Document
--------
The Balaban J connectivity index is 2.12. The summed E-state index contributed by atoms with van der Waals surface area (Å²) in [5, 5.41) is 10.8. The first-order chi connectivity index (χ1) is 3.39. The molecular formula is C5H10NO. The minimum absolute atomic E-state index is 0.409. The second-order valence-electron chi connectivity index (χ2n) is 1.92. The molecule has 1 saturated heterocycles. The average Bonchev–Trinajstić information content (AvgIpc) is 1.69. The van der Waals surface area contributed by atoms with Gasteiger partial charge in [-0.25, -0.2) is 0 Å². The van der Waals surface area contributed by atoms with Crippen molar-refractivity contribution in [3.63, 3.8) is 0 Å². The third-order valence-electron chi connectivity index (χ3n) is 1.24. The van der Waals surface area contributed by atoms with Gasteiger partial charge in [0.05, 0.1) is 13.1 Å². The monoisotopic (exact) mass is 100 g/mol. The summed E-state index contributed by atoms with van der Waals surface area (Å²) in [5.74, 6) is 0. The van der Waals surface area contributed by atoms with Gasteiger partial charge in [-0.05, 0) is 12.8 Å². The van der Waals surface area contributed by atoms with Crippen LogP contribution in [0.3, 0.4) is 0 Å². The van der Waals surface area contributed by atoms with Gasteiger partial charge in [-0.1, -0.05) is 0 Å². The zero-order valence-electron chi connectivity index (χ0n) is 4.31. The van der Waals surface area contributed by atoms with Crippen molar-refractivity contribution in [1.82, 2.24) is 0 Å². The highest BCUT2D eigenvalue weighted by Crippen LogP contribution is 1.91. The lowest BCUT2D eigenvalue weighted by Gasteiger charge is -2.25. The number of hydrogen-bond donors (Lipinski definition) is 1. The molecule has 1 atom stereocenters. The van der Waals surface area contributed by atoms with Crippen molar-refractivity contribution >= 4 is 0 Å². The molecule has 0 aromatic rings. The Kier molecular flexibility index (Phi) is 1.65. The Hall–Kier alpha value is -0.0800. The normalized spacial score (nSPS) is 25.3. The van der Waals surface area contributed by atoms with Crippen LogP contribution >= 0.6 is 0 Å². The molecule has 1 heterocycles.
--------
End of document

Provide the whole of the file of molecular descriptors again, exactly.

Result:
The Balaban J connectivity index is 2.12. The summed E-state index contributed by atoms with van der Waals surface area (Å²) in [5, 5.41) is 10.8. The first-order chi connectivity index (χ1) is 3.39. The molecular formula is C5H10NO. The minimum absolute atomic E-state index is 0.409. The second-order valence-electron chi connectivity index (χ2n) is 1.92. The molecule has 1 saturated heterocycles. The average Bonchev–Trinajstić information content (AvgIpc) is 1.69. The van der Waals surface area contributed by atoms with Gasteiger partial charge in [-0.25, -0.2) is 0 Å². The van der Waals surface area contributed by atoms with Crippen molar-refractivity contribution in [3.63, 3.8) is 0 Å². The third-order valence-electron chi connectivity index (χ3n) is 1.24. The van der Waals surface area contributed by atoms with Gasteiger partial charge in [0.05, 0.1) is 13.1 Å². The monoisotopic (exact) mass is 100 g/mol. The summed E-state index contributed by atoms with van der Waals surface area (Å²) in [5.74, 6) is 0. The van der Waals surface area contributed by atoms with Gasteiger partial charge in [-0.05, 0) is 12.8 Å². The van der Waals surface area contributed by atoms with Crippen LogP contribution in [0.3, 0.4) is 0 Å². The van der Waals surface area contributed by atoms with Gasteiger partial charge in [-0.1, -0.05) is 0 Å². The zero-order valence-electron chi connectivity index (χ0n) is 4.31. The van der Waals surface area contributed by atoms with Crippen molar-refractivity contribution in [1.82, 2.24) is 0 Å². The highest BCUT2D eigenvalue weighted by Crippen LogP contribution is 1.91. The lowest BCUT2D eigenvalue weighted by Gasteiger charge is -2.25. The number of hydrogen-bond donors (Lipinski definition) is 1. The molecule has 1 atom stereocenters. The van der Waals surface area contributed by atoms with Crippen molar-refractivity contribution >= 4 is 0 Å². The molecule has 0 aromatic rings. The Kier molecular flexibility index (Phi) is 1.65. The Hall–Kier alpha value is -0.0800. The normalized spacial score (nSPS) is 25.3. The van der Waals surface area contributed by atoms with Crippen LogP contribution >= 0.6 is 0 Å². The molecule has 1 heterocycles.